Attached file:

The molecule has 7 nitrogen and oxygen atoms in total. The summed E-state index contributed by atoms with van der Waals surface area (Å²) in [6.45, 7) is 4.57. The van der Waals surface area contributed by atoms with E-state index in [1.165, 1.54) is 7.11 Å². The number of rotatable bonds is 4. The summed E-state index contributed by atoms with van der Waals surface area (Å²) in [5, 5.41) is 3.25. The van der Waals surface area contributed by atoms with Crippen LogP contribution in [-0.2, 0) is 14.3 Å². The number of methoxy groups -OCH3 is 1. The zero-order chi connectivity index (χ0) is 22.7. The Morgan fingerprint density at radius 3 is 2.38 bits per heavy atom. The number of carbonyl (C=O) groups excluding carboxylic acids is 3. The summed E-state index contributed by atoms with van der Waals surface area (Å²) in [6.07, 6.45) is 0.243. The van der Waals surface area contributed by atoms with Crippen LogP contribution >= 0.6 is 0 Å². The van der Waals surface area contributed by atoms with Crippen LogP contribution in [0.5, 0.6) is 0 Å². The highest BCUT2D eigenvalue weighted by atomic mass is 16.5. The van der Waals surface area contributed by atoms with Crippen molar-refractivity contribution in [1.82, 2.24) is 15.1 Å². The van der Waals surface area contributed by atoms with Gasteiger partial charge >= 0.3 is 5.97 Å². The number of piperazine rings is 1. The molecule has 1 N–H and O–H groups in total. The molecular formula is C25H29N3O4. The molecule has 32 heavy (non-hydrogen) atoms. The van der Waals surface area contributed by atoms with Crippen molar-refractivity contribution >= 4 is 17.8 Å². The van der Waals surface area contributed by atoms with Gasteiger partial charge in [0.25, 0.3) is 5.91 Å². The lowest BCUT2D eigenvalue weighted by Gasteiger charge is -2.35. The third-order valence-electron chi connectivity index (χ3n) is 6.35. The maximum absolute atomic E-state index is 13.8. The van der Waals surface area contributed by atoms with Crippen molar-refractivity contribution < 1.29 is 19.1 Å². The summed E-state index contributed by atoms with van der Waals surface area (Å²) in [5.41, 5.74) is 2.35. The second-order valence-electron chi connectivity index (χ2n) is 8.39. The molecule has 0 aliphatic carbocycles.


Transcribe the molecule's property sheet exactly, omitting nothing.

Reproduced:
The molecule has 7 nitrogen and oxygen atoms in total. The summed E-state index contributed by atoms with van der Waals surface area (Å²) in [6.45, 7) is 4.57. The van der Waals surface area contributed by atoms with E-state index in [1.165, 1.54) is 7.11 Å². The number of rotatable bonds is 4. The summed E-state index contributed by atoms with van der Waals surface area (Å²) in [5, 5.41) is 3.25. The van der Waals surface area contributed by atoms with Crippen LogP contribution in [-0.2, 0) is 14.3 Å². The number of methoxy groups -OCH3 is 1. The zero-order chi connectivity index (χ0) is 22.7. The Morgan fingerprint density at radius 3 is 2.38 bits per heavy atom. The number of carbonyl (C=O) groups excluding carboxylic acids is 3. The summed E-state index contributed by atoms with van der Waals surface area (Å²) in [6.07, 6.45) is 0.243. The van der Waals surface area contributed by atoms with Crippen LogP contribution >= 0.6 is 0 Å². The van der Waals surface area contributed by atoms with Crippen LogP contribution in [0.5, 0.6) is 0 Å². The highest BCUT2D eigenvalue weighted by atomic mass is 16.5. The van der Waals surface area contributed by atoms with Crippen molar-refractivity contribution in [1.82, 2.24) is 15.1 Å². The van der Waals surface area contributed by atoms with Gasteiger partial charge >= 0.3 is 5.97 Å². The number of piperazine rings is 1. The molecule has 1 N–H and O–H groups in total. The molecular formula is C25H29N3O4. The molecule has 32 heavy (non-hydrogen) atoms. The van der Waals surface area contributed by atoms with Crippen molar-refractivity contribution >= 4 is 17.8 Å². The van der Waals surface area contributed by atoms with Gasteiger partial charge in [0.25, 0.3) is 5.91 Å². The lowest BCUT2D eigenvalue weighted by Gasteiger charge is -2.35. The third-order valence-electron chi connectivity index (χ3n) is 6.35. The maximum absolute atomic E-state index is 13.8. The van der Waals surface area contributed by atoms with Crippen molar-refractivity contribution < 1.29 is 19.1 Å². The summed E-state index contributed by atoms with van der Waals surface area (Å²) in [5.41, 5.74) is 2.35. The second-order valence-electron chi connectivity index (χ2n) is 8.39. The molecule has 0 aliphatic carbocycles.